Hey, *this* is the week: Thursday, Oct 20 I’ll be hanging out with photogs Stefan Rose (left) and Stephen Orlando (right) at the Laurier Library for the reception of our show f/1.4 The Changing Face of Contemporary Photography. That’s part of the LIFT Series developed by curator Suzanne Luke.
We are so keen to have you join us that we met up on Saturday night in front of the library and held very still so I could take this long-exposure promo shot in the dark. Ideally, we’d ask you to RSVP, but don’t let that get in the way of you dropping by to say hello. From 7-8pm we’ll be upstairs on our respective floors chatting about our work and answering questions. At 8pm we’ll come down to the Langen Gallery just inside the front doors and hear a few words from Suzanne and continue the conversations. It’s free-no-pay with snacks and cash bar.
I asked my fellow photogs a few questions.
DW: What has your experience been like, putting this show together?
Stephen Orlando: The experience has been great so far. It’s been nice meeting everyone in the arts community in Kitchener-Waterloo because I don’t really meet too many people in the arts community.
DW: Anything you hope to get out of the show?
SO: Just to meet more people like you guys in the community to come up with new ideas and collaborations in the future.
DW: Stefan, why did you decide to participate in the LIFT Series?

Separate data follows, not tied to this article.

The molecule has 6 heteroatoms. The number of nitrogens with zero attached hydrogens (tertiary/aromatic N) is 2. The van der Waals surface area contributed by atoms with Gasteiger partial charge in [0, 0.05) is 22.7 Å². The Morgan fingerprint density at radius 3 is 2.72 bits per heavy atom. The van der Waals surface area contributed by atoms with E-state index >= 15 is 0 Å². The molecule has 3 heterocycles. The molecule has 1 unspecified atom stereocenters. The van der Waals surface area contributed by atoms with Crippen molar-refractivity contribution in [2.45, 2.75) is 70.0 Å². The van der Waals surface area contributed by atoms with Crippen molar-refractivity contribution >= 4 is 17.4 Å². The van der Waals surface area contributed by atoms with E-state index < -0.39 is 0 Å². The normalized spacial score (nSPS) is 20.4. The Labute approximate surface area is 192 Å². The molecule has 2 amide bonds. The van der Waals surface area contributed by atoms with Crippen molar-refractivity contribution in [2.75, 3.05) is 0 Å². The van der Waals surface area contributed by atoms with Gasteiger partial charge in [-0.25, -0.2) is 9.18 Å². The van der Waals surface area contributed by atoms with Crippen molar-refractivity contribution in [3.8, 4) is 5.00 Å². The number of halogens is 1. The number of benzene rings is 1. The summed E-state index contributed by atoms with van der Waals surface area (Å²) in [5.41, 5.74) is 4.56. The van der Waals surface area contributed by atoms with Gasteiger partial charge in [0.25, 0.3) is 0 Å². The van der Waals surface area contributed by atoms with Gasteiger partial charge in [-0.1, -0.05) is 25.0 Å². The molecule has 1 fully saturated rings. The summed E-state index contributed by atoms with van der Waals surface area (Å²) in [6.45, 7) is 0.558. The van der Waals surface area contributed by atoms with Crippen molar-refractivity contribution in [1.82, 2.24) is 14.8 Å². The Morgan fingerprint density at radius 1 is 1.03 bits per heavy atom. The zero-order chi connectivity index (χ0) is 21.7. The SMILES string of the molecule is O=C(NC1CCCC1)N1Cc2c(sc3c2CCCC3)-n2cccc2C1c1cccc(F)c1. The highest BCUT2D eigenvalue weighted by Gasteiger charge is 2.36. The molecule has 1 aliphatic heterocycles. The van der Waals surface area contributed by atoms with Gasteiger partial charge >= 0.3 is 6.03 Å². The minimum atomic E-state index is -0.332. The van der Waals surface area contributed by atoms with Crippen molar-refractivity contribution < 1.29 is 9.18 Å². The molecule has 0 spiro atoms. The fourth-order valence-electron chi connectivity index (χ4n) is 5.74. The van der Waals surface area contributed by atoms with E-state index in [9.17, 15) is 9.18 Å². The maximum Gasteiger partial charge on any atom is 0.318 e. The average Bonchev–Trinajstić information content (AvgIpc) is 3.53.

Stefan Rose: I thought it would be a great opportunity to have work up for a longer term than usual exhibitions. To have it up for almost a year. And then to have as many students as come through the library to see the work, to get it into people’s heads in a different way. That was really exciting for me.
DW: Anything you’d like to add?
SR: I really enjoy the fact that the works, in a sense, become multiplied by the transition from the upper floor with Stephen’s work, with three very large images, to my fifteen medium sized images then to your explosion of multiple images.
DW: For myself, I’m always very interested in bringing the art to the people. I’ve supported efforts that do this like BOX Art, Art Allies and the Tri-City Stopgap show. Any time we’re getting art outside of a traditional gallery, it has an amplification effect to reach a broader audience and especially a crowd that may be new to the visual arts. Somehow art became separated from daily life and I’m optimistic that we can remedy that through shows like this one.
At Albert and University, this is Waterloo.